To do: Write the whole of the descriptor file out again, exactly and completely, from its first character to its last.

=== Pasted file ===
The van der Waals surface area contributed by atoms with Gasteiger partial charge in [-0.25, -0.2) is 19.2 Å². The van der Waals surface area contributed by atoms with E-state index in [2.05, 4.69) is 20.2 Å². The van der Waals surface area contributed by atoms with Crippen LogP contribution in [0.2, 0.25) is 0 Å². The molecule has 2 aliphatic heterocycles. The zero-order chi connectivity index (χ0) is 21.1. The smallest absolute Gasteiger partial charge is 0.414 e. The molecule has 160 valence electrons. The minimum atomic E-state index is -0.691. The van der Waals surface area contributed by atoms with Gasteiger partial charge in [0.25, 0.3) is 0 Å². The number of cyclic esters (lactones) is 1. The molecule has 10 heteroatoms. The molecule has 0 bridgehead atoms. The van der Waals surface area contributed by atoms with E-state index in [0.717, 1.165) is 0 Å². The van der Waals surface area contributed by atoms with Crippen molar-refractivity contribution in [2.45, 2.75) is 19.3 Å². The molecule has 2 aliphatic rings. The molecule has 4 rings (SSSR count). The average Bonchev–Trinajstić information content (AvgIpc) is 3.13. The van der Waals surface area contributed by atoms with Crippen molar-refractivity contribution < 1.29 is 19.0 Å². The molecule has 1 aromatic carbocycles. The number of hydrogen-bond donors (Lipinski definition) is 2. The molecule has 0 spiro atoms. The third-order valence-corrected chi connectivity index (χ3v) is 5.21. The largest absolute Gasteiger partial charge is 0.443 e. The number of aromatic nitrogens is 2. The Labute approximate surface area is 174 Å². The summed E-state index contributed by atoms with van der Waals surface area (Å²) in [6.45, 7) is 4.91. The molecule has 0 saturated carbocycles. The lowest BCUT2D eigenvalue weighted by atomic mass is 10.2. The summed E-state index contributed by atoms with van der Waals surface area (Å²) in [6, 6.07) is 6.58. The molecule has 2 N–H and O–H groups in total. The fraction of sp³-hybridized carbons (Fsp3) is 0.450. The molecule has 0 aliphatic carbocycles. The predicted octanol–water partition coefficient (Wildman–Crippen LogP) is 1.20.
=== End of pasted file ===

The van der Waals surface area contributed by atoms with Gasteiger partial charge in [-0.25, -0.2) is 19.2 Å². The van der Waals surface area contributed by atoms with E-state index in [2.05, 4.69) is 20.2 Å². The van der Waals surface area contributed by atoms with Crippen LogP contribution in [0.2, 0.25) is 0 Å². The molecule has 2 aliphatic heterocycles. The zero-order chi connectivity index (χ0) is 21.1. The smallest absolute Gasteiger partial charge is 0.414 e. The molecule has 160 valence electrons. The minimum atomic E-state index is -0.691. The van der Waals surface area contributed by atoms with Gasteiger partial charge in [0.25, 0.3) is 0 Å². The number of cyclic esters (lactones) is 1. The molecule has 10 heteroatoms. The molecule has 0 bridgehead atoms. The van der Waals surface area contributed by atoms with E-state index in [0.717, 1.165) is 0 Å². The van der Waals surface area contributed by atoms with Crippen molar-refractivity contribution in [2.45, 2.75) is 19.3 Å². The molecule has 2 aliphatic rings. The molecule has 4 rings (SSSR count). The average Bonchev–Trinajstić information content (AvgIpc) is 3.13. The van der Waals surface area contributed by atoms with Crippen molar-refractivity contribution < 1.29 is 19.0 Å². The molecule has 1 aromatic carbocycles. The number of hydrogen-bond donors (Lipinski definition) is 2. The molecule has 0 spiro atoms. The third-order valence-corrected chi connectivity index (χ3v) is 5.21. The largest absolute Gasteiger partial charge is 0.443 e. The number of aromatic nitrogens is 2. The Labute approximate surface area is 174 Å². The summed E-state index contributed by atoms with van der Waals surface area (Å²) in [6.45, 7) is 4.91. The molecule has 0 saturated carbocycles. The lowest BCUT2D eigenvalue weighted by atomic mass is 10.2. The summed E-state index contributed by atoms with van der Waals surface area (Å²) in [6, 6.07) is 6.58. The molecule has 2 N–H and O–H groups in total. The fraction of sp³-hybridized carbons (Fsp3) is 0.450. The molecule has 0 aliphatic carbocycles. The predicted octanol–water partition coefficient (Wildman–Crippen LogP) is 1.20.